Denmark with a population of 5.7 million finances its health system through general taxation and healthcare is organised in such a way that responsibility for services provided lies within the lowest possible administrative level, usually the county councils. Denmark is divided into five regions and regions are funded by local and national taxation   Since 1970, most decisions regarding the form and content of health care activity have been made at county and municipal level.

Except in an emergency, patients need to be referred by their GP in order to receive specialist treatment in the hospital sector.

As well as treating patients, the hospital and primary care sectors also offer preventive treatment as well as conducting medical training and research

The Ministry of Health has a coordinating and supervisory role, but no operational responsibilities for health services. Denmark has just a few private hospitals, mainly for orthopaedic work and cosmetic enhancement.

Bodil Clemensen, Head Nurse at a hospital Emergency Department in Denmark, wanted to see Ireland and the Irish health service because she believed she could learn something from the way it is organised and run. She said that Denmark is having similar problems to Ireland – an increasing number of elderly people, more people with chronic illness and the increasingly expensive medication.

The goal is that all patients should have an examination or treatment within four weeks of referral by a GP, but this is not always possible. She said the country had very good cancer packages. If a GP thinks a patient may have cancer they should be seeing a consultant within one week.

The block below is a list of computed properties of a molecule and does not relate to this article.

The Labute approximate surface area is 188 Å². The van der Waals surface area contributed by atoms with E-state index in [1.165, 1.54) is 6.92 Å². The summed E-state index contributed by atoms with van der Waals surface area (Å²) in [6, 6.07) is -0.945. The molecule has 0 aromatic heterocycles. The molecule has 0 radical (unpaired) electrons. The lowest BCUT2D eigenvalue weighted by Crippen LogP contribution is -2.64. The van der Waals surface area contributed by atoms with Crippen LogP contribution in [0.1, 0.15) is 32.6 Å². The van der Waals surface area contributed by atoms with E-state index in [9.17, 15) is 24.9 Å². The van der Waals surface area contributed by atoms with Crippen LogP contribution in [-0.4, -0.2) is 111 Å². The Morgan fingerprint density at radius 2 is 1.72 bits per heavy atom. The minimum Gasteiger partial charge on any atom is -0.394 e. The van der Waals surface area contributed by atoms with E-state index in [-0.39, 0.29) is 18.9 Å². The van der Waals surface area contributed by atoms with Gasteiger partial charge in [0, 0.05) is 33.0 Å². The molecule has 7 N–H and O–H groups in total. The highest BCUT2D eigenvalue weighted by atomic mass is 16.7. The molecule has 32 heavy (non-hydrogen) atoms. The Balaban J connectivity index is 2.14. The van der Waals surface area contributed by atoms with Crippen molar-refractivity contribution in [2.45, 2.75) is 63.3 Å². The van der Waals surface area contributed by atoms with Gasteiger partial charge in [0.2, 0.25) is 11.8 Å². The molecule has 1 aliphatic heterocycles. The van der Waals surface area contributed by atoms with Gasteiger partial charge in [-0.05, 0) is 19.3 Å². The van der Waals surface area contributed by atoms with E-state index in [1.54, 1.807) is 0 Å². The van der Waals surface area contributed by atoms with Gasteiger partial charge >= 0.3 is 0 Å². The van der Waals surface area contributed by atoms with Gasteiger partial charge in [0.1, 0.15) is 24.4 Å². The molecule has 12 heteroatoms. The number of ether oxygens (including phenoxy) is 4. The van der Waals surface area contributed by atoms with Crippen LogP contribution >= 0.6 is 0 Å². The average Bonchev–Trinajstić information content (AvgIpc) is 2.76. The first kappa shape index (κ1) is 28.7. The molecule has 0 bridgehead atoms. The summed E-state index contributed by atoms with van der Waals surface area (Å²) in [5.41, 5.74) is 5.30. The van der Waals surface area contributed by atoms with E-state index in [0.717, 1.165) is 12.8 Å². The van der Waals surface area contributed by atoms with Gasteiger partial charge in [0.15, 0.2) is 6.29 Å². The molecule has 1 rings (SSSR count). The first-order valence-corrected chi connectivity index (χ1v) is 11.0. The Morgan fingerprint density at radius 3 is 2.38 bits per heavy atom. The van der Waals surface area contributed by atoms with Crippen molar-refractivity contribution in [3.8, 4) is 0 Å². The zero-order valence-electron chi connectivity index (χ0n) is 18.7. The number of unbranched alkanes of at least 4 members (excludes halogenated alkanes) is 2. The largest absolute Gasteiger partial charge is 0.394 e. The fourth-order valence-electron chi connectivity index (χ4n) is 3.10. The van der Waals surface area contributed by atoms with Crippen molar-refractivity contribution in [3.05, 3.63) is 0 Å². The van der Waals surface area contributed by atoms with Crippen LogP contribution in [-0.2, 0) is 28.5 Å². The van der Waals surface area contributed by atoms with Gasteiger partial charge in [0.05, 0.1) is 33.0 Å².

If a patient needs a hip replacement and there is a long delay, the patient can go to a private hospital which will be paid for by the state.

In Denmark, you can only attend hospital by referral from a GP or the out of hours service. Ambulances take patients to the nearest hospital. If a patient suffers, say from a bad stroke or heart attack, a doctor will decide the hospital to which the patient will be taken.

Finland spends about €15.7 bn providing healthcare for its 5.4 million people. About 80% of funding is provided through general taxation and everybody is entitled to state healthcare regardless of their income.

Although the Ministry of Social Affairs and Health has the highest decision-making authority, the local governments are responsible for providing healthcare to their residents.

For years, Finland has focused on health promotion including disease prevention, which has resulted in the eradication of certain communicable diseases and improvement in the health of population.

The quality of service in Finnish healthcare is considered to be good; according to a survey published by the European Commission in 2000, Finland belongs to the top five countries who are most satisfied with their healthcare with an average of 88% of Finnish respondents satisfied compared with the EU average of 41.3%.

Merja Sankelo, Nursing Director of Education, Hospital District of South Ostrobothnia said it was up to patients to choose any hospital they wish and there are no waiting lists. If patients cannot get a public service they can go privately and the State will pay about 40% of the cost.

Finland has had electronic patient records for many years. It also uses and electronic prescriptions and new technologies in home care.

She said she had observed more overweight people in Ireland than in Finland.

Merja said she thinks it very important that the Irish Department of Health has a Chief Nursing Officer and she would like if Finland had a similar appointment.

In Finland postgraduate education is very well organised with education centres around the country providing free postgraduate professional education for health professionals.